The treatment (surgery and radioactive iodine) for the thyroid cancer (papillary carcinoma) all went well, and I haven't had any problems.

Now back to the present...

In March, 2007, I had surgery to repair two new hernias and remove my gallbladder. I've had some gallstones for a while, and though they weren't causing a lot of trouble the surgeons wanted to go ahead and remove it before there were problems especially given the large synthetic mesh that I have. One of the new hernias was around the edge of the mesh, and the other was were the mesh had detached from the abdominal wall. Instead of synthetic mesh, this time a new product called AlloDerm was used. This is basically connective tissue harvested from cadavers. It has advantages over synthetic mesh, especially in patients who have had more than one hernia. The surgery went well, and I was out of the hospital quickly. Of course, this quick recovery was too good to be true. As the wound healed I started developing fevers, and we discovered an infection. Antibiotics would knock it down until the wound closed up again, and it would start over. To break this cycle, I had another surgery in May, 2007. In this one, the wound was reopened and the cavity was flushed. Also, the wound itself was not closed, but was left open so that it could heal from the inside out. Everything seemed to be going good for a while, but of course there were more complications.

The wound never healed completely. The discharge continued, and after a CT scan we found pockets of infection. At this point, the surgeon feared that the old synthetic mesh had gotten contaminated. As a first step, I got another PICC line. So now I've been on IV antibiotics for over a month, and the discharge still hasn't stopped. I've now got another surgery scheduled in a month to do another "wound exploration and debridement" procedure similar to the one in May. This time it will be more aggressive, going all the way to the mesh, and he may even remove a small portion of the mesh if it appears that the infection is originating from there.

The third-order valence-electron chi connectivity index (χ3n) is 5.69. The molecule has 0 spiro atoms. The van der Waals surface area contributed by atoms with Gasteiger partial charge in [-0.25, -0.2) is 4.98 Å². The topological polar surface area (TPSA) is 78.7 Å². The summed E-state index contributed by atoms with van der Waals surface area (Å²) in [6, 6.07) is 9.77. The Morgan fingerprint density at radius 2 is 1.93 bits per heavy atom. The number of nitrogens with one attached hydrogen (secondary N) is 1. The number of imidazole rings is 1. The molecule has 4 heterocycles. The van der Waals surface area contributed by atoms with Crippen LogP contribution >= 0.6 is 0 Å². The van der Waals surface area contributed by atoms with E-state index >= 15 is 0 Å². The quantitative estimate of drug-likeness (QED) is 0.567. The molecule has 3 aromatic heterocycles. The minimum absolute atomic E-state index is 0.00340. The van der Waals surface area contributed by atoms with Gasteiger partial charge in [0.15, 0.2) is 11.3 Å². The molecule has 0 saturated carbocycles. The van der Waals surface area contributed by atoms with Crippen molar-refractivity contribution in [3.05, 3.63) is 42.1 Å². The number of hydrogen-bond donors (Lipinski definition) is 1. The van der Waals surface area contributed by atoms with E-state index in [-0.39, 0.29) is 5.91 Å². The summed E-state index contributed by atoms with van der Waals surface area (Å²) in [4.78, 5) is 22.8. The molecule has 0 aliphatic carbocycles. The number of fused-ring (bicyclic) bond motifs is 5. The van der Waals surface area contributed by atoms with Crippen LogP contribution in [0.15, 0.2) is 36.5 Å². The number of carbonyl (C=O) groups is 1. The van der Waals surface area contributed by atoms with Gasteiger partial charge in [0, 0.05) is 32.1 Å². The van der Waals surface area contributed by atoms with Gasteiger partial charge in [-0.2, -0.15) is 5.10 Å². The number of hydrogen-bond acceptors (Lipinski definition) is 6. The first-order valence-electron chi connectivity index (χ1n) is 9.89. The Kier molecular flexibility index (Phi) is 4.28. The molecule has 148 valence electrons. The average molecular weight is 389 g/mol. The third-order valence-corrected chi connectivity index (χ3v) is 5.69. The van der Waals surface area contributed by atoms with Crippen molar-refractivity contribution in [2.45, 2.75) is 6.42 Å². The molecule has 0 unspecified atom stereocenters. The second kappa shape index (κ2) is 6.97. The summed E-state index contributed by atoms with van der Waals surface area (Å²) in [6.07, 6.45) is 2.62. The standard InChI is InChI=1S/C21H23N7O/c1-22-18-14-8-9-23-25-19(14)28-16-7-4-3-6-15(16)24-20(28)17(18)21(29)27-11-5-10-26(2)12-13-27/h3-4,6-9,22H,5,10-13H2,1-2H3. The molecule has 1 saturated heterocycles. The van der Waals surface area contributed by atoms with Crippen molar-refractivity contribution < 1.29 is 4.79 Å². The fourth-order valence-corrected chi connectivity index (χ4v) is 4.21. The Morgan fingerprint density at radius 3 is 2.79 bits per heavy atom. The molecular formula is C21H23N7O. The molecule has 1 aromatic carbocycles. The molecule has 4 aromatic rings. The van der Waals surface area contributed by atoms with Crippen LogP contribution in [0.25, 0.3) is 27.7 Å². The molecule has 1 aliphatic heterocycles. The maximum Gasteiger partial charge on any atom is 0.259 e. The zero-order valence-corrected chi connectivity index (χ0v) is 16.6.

The hope is that this will finally resolve the infection, and everything will heal. If not, and the mesh is still contaminated, it will have to be removed. It is very large, about 8x11 inches. Removing any mesh is not easy, but for something this large it would effectively be taking out my entire abdominal wall, and would require extensive reconstructive surgery. But more on that later....

Oh yeah, it's also time for the radiation follow-up. I'll be having another scan a couple of weeks after the surgery, but all tests so far have been negative for any recurrence. At least that's still going good.